Some chutzpah.

When a man in Sacramento, Calif., was apparently caught in the act of writing fraudulent checks, he didn't try to squirm out of it. He sued.

But Stockmans Bank in Elk Grove, Calif., got the last laugh.

Here's the story: In November 1998, David S. Romo, a developer and a restaurateur, opened an account at $180 million-asset Stockmans with a check for $335,000 from the Walt Disney Co., drawn on an account at Norwest Bank Montana.

Norwest told Stockmans that the check was suspected to be phony, and the Elk Grove bank stopped payment. Checks worth more than $65,000 written by Mr. Romo against his Stockmans account subsequently bounced, and Mr. Romo sued Stockmans to make good on the checks.

Mr. Romo, who could not be reached for comment, contended in his 1998 lawsuit that the check was good because it was from an associate, Eric Shaw of Las Vegas, who had done work for Disney. Mr. Shaw had asked Disney to write a check in Mr. Romo's name so that he wouldn't have to write the latter another check for a $335,000 loan, the lawsuit said.

It was a sticky situation, Stockmans president Gary Wright said.

"On one hand, we had a customer who had said that his funds were good and that we had no right to hold them, and on the other hand, we had Norwest Bank that had said his check was a forgery," he said. "All we wanted to do then was give the money to the court and say, 'You figure it out.' "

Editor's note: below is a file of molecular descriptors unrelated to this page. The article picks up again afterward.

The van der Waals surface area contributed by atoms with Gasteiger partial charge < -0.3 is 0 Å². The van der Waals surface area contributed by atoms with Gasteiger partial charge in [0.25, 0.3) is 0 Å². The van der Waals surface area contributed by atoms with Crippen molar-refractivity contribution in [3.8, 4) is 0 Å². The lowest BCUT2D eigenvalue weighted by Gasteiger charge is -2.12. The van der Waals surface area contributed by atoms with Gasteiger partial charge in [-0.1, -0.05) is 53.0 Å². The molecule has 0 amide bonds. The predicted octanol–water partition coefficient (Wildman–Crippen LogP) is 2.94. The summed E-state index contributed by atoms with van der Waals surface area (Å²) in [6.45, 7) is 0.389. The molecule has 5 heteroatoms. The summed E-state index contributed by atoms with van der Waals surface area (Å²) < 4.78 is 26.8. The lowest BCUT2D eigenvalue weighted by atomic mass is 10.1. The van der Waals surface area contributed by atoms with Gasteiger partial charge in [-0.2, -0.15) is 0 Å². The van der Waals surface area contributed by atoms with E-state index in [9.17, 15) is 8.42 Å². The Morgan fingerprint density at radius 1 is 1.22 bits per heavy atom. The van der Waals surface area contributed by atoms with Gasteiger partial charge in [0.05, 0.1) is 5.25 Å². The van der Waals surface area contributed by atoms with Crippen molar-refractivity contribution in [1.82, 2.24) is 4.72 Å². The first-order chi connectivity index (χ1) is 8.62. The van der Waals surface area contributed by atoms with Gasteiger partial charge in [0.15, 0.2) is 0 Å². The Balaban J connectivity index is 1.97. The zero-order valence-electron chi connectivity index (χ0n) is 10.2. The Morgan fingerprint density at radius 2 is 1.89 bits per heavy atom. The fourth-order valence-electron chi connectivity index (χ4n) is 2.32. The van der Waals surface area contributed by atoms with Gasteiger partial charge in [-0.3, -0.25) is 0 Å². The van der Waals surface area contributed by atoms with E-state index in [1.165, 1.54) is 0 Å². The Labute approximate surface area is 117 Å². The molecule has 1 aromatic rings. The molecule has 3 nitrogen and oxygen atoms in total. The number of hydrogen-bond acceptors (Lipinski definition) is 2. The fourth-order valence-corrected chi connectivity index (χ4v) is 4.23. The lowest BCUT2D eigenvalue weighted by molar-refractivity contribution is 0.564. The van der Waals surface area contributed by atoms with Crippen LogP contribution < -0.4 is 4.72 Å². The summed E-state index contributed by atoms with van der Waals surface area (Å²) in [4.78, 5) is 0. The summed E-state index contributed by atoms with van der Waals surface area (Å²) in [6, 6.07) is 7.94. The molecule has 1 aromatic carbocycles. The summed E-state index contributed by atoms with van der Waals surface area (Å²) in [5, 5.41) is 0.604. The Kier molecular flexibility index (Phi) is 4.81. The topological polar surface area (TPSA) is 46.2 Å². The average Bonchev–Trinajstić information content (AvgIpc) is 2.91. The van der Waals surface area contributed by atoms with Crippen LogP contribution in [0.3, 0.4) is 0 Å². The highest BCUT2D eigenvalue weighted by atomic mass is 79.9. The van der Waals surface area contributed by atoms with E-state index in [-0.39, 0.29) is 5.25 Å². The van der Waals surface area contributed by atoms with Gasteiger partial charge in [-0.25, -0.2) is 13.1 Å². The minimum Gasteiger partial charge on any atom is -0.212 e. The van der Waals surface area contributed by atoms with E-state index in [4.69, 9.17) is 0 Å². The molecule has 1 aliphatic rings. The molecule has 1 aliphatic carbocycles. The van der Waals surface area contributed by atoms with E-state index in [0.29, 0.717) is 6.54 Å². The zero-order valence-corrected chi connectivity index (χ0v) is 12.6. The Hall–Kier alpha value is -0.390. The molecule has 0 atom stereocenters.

The Sacramento Superior Court did not buy Mr. Romo's argument, and refused to order Stockmans to honor the check from Disney.

It appears that was the right ruling. In May a federal grand jury in Sacramento indicted Mr. Romo on bank fraud charges. Christopher P. Sonderby, assistant U.S. attorney, says the check from Disney was one of several counterfeit checks that Mr. Romo received - not from Mr. Shaw, but from someone else.

In fact, the prosecution asserts that Mr. Romo has been the mastermind of a much larger scam. The grand jury indicted him and an alleged accomplice on charges of interstate transportation of more than $703,000 worth of stolen checks and money orders.

Mr. Sonderby said he has handled many bank fraud cases, but none like this.

"I've never seen a person actually file a bogus lawsuit in an attempt to support their bank fraud scheme," he said.

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